Accepting the truth that I cannot complete my tax return with anything like accuracy has meant that I can take a perverse pleasure in preparing my papers for the accountant. Perhaps I could write a poem for her. Or, at least, about my receipts and the memories they conjure.


Filed under On Thinking, On Writing

Going to Listen

Sometimes, my work ethic interferes with some other positive aspects of life. I find it difficult (impossible) not to feel guilty if I’m not producing something or doing something. I’m having to relearn the importance of “doing nothing” as a component of well-being. During my time as a graduate student, I worked every day for years. And years. About two years after I completed the PhD, I began to realize that I could give myself permission to take a day off.

For the last several years, I have been unable to go somewhere just to go there. As a continuation of the graduate experience, I tend to turn everything into work–can’t do it just to enjoy it, need to turn it into a project or a course. It isn’t healthy to look at a pleasure and think, “How can I turn this into work?” Justifying my existence is exhausting, always feeling that I had to have an active answer to “what are you doing.” My days were full of gerunds–finishing, writing, researching, developing.

Awhile ago, I related a story about staying in the Irish midlands for a few focussed weeks, but being stuck and not writing, becoming frustrated and anxious about time passing without results. In my creative paralysis, I went for a walk to the bog, mostly just to get away from all those unwritten lines and empty pages. Stomping along the road berating myself. I got to the edge of the bog and stood there staring at it, and eventually, I became aware of the breeze on my face, and I gradually became present. My head had been back in the cottage with the unwritten lines. I heard birds calling. I started to look around and saw all sorts of plants and grasses and little blossoms. It was a revelation.

I realized that I had been neglecting the sensory world. I was so excited because I had discovered why the lines were empty. It was because I didn’t know anything about the things that belonged in those lines. In order to make a world real, there must be breezes, grasses, sounds, colours, textures. There was a lot of research to do, to discover the natural world, the sensory world. It wasn’t an intellectual discovery. It was a sensory discovery. My surroundings told me.

The other day, I was telling my coffee companion that I’m nervous about the three weeks I have set aside for myself in June, going away for the first time with no specific project to pursue. That’s uncharted territory for me, and I don’t know how it will work. How do I justify the going? What am I going for? She reminded me of my epiphany in the bog. She said maybe I’m going to listen. I’m excited by that. That’s doing something. Why am I going? I’m going to listen.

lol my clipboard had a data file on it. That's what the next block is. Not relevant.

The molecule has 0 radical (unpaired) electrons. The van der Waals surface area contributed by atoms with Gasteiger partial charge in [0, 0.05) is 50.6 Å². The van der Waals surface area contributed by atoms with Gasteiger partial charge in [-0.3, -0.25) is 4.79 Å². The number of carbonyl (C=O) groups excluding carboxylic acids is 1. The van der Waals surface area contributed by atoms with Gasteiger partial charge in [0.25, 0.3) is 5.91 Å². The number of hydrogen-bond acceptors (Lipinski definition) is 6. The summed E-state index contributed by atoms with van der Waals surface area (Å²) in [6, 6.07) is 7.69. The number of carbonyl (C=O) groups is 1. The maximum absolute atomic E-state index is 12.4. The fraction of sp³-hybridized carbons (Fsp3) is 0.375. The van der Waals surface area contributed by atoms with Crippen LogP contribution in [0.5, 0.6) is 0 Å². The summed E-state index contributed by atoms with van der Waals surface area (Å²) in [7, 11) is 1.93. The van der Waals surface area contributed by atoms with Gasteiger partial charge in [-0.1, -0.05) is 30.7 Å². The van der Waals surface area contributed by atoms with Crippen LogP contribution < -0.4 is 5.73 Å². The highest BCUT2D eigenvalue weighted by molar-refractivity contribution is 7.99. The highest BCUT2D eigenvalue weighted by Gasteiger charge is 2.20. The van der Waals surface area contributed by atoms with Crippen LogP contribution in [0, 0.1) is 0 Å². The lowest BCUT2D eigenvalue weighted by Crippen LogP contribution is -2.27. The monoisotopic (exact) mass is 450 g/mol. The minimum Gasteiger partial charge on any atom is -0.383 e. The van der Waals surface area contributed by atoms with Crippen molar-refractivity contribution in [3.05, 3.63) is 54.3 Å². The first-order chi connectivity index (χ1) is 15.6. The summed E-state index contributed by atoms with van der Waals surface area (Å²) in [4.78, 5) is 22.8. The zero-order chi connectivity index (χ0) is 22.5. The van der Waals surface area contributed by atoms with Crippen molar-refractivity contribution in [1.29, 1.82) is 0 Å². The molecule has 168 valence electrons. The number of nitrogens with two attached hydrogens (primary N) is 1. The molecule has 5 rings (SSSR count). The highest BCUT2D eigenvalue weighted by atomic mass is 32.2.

Leave a comment

Filed under On Thinking, On Writing

Hours in a Day

John Lennon said that life is what happens to you while you’re busy making other plans. My carefully drawn plan for a Spring program had life happen to it, so now, I need to find twice as many hours in a day. The question isn’t really “can I do it.” I can. I could fit every bit of that work into every day of that three weeks. I could. But that isn’t the whole of it. When we get stretched like that, something suffers.

Even if we don’t like to admit it, that’s the truth. Maybe it’s the quality of the work that suffers. Or the overall atmosphere in the office or house or group. Patience snaps. Tempers flare. Quality drops. Other people are affected. There’s a lot of writing and reading and thinking and listening to get done in that three weeks. There’s a limit to how much we can listen in a day, and I don’t want merely to look like I’m listening. I want to be listening. I want to be thinking. Maybe I should change my plan. And that’s a hard thing to do–let go of something that looks so good, in theory. It doesn’t matter how good it looks, if I can’t execute.

Lots of us overbook our time, and it’s just plain unhealthy and inefficient. Today, I am going to appear extremely inefficient because I am going to be staring into space, thinking. Occasionally, I’ll scribble something. Then, I’ll stare at that, and maybe I’ll scribble over it. Acts of creation are not impressive to watch. The act of creation is the idea, the plan. It takes a great deal of energy, and if it isn’t a solid plan, the reality won’t be solid, either. I can think on my feet, but I don’t want to spend three weeks juggling flaming sticks, especially if I’m tired. No good can come from that.

1 Comment

Filed under On Reading, On Thinking, On Writing